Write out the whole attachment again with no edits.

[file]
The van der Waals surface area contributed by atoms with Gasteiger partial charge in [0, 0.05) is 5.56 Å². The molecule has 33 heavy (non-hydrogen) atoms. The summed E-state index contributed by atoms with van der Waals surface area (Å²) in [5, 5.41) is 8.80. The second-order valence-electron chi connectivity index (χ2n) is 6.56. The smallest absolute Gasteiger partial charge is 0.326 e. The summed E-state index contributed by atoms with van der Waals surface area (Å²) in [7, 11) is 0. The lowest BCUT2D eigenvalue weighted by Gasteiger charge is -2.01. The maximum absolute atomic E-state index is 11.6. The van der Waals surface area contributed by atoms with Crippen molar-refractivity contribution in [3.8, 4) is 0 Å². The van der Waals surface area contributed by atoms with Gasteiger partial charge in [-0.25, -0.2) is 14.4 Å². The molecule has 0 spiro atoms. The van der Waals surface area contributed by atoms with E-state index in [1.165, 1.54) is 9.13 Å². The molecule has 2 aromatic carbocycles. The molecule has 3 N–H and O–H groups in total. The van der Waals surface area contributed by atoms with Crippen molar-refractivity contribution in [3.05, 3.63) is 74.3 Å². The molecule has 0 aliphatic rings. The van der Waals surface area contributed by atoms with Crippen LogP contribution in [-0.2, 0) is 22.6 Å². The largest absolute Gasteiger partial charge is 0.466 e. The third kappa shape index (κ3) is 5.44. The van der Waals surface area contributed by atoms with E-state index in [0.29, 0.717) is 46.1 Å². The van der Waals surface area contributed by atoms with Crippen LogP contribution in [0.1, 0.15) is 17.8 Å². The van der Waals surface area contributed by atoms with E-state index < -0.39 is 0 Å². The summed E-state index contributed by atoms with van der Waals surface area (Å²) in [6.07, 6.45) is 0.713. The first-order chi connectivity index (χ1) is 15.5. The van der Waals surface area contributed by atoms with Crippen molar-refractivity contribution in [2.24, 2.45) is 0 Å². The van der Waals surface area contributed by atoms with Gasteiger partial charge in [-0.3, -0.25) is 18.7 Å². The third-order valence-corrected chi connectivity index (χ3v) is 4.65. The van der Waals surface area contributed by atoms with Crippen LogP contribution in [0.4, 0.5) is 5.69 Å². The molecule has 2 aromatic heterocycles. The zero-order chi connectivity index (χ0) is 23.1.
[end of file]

The van der Waals surface area contributed by atoms with Gasteiger partial charge in [0, 0.05) is 5.56 Å². The molecule has 33 heavy (non-hydrogen) atoms. The summed E-state index contributed by atoms with van der Waals surface area (Å²) in [5, 5.41) is 8.80. The second-order valence-electron chi connectivity index (χ2n) is 6.56. The smallest absolute Gasteiger partial charge is 0.326 e. The summed E-state index contributed by atoms with van der Waals surface area (Å²) in [7, 11) is 0. The lowest BCUT2D eigenvalue weighted by Gasteiger charge is -2.01. The maximum absolute atomic E-state index is 11.6. The van der Waals surface area contributed by atoms with Crippen molar-refractivity contribution in [3.8, 4) is 0 Å². The van der Waals surface area contributed by atoms with Gasteiger partial charge in [-0.25, -0.2) is 14.4 Å². The molecule has 0 spiro atoms. The van der Waals surface area contributed by atoms with E-state index in [1.165, 1.54) is 9.13 Å². The molecule has 2 aromatic carbocycles. The molecule has 3 N–H and O–H groups in total. The van der Waals surface area contributed by atoms with Crippen molar-refractivity contribution in [3.05, 3.63) is 74.3 Å². The molecule has 0 aliphatic rings. The van der Waals surface area contributed by atoms with Crippen LogP contribution in [-0.2, 0) is 22.6 Å². The largest absolute Gasteiger partial charge is 0.466 e. The third kappa shape index (κ3) is 5.44. The van der Waals surface area contributed by atoms with E-state index in [0.29, 0.717) is 46.1 Å². The van der Waals surface area contributed by atoms with Crippen LogP contribution in [0.1, 0.15) is 17.8 Å². The van der Waals surface area contributed by atoms with E-state index < -0.39 is 0 Å². The summed E-state index contributed by atoms with van der Waals surface area (Å²) in [6.07, 6.45) is 0.713. The first-order chi connectivity index (χ1) is 15.5. The van der Waals surface area contributed by atoms with Crippen molar-refractivity contribution in [2.24, 2.45) is 0 Å². The van der Waals surface area contributed by atoms with Gasteiger partial charge in [-0.3, -0.25) is 18.7 Å². The third-order valence-corrected chi connectivity index (χ3v) is 4.65. The van der Waals surface area contributed by atoms with Crippen LogP contribution in [0.4, 0.5) is 5.69 Å². The molecule has 2 aromatic heterocycles. The zero-order chi connectivity index (χ0) is 23.1.